What I am more curious about is whether you think the McCain profile in Rolling Stone is going to hurt him, or are they preaching to the choir, or, you have no clue what I'm talking about?

Sorry. I am allergic to periods today.

Posted by: Nat at October 8, 2008 8:10 PM

My friends, the debate was one sided. I think I might be more liberal now than I was before hand.

Yes, I agree with you 100% on the China business. It freaks me out. The slow, silent and steady pace of it is what really gets to me. And honestly, I think my life would pretty much be clutter free if I didn't have so much foreign crap in my life.

Posted by: Jen at October 9, 2008 3:53 PM

I do my best not to buy any food from China - but sadly even the store brand applesauce here says made in Canada - yet when you call the 1-800# they tell you that this year the apples were sourced in China and the plastic the sauce is in was made there. Piss me off. So since you FILLED the container in Canada - it counts as Canadian made? GAH! You can not win if you tried.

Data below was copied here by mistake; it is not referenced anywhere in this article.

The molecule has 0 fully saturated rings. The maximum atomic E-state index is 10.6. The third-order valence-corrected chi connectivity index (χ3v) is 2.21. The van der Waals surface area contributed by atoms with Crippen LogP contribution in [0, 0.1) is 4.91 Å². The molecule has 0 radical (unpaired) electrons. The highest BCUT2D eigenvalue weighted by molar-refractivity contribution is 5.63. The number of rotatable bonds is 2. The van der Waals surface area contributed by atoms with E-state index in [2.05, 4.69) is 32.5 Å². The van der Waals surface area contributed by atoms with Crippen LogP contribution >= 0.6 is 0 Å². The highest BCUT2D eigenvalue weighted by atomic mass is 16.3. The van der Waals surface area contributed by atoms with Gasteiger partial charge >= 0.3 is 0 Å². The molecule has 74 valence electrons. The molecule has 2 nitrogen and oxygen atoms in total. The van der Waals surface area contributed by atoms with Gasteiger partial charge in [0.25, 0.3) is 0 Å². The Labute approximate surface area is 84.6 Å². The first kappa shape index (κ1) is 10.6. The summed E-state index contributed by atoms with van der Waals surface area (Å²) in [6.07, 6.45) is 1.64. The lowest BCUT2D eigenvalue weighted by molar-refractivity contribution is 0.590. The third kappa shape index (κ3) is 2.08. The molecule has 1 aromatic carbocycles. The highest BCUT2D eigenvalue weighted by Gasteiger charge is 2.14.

As far as toys go - I do a lead test all the plastic that comes into the house and painted woods get tested too. I have thrown out quite a few things that should have been "safe" from reputable American and Canadian companies that source from China.

Posted by: sleepynita at October 9, 2008 6:02 PM

I feel your pain.

Apples from China? I never heard that! You could try buying apple juice at a organic shop. I don't know about the organic shops in the US.. but here it's common that those shops are more likely to sell locally produced veggies & fruits.

I do worry about all the plastic toys Monkey and Roo have (and chew on). Almost every toy is from China.

Posted by: Nadine at October 11, 2008 3:12 AM

they have a slave market defently keep away from it

Posted by: samuel welsh at November 30, 2009 10:46 PM